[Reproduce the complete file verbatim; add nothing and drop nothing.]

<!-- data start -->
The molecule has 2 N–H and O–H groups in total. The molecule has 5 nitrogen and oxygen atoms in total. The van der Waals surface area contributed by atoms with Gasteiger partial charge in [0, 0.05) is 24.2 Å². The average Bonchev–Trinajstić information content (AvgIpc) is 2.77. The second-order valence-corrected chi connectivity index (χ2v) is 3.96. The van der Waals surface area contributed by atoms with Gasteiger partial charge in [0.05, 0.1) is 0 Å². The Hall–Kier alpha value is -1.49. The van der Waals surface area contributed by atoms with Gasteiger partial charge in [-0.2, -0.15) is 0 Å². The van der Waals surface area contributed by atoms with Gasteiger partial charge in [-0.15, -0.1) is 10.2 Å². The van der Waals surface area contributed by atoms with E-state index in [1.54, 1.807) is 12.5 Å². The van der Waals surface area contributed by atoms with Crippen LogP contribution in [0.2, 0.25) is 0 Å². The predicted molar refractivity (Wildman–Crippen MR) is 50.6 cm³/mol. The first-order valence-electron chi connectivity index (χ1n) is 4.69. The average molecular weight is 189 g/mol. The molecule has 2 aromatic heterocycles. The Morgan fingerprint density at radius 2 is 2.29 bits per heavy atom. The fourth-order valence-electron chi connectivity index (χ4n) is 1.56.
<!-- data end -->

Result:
The molecule has 2 N–H and O–H groups in total. The molecule has 5 nitrogen and oxygen atoms in total. The van der Waals surface area contributed by atoms with Gasteiger partial charge in [0, 0.05) is 24.2 Å². The average Bonchev–Trinajstić information content (AvgIpc) is 2.77. The second-order valence-corrected chi connectivity index (χ2v) is 3.96. The van der Waals surface area contributed by atoms with Gasteiger partial charge in [0.05, 0.1) is 0 Å². The Hall–Kier alpha value is -1.49. The van der Waals surface area contributed by atoms with Gasteiger partial charge in [-0.2, -0.15) is 0 Å². The van der Waals surface area contributed by atoms with Gasteiger partial charge in [-0.15, -0.1) is 10.2 Å². The van der Waals surface area contributed by atoms with E-state index in [1.54, 1.807) is 12.5 Å². The van der Waals surface area contributed by atoms with Crippen LogP contribution in [0.2, 0.25) is 0 Å². The predicted molar refractivity (Wildman–Crippen MR) is 50.6 cm³/mol. The first-order valence-electron chi connectivity index (χ1n) is 4.69. The average molecular weight is 189 g/mol. The molecule has 2 aromatic heterocycles. The Morgan fingerprint density at radius 2 is 2.29 bits per heavy atom. The fourth-order valence-electron chi connectivity index (χ4n) is 1.56.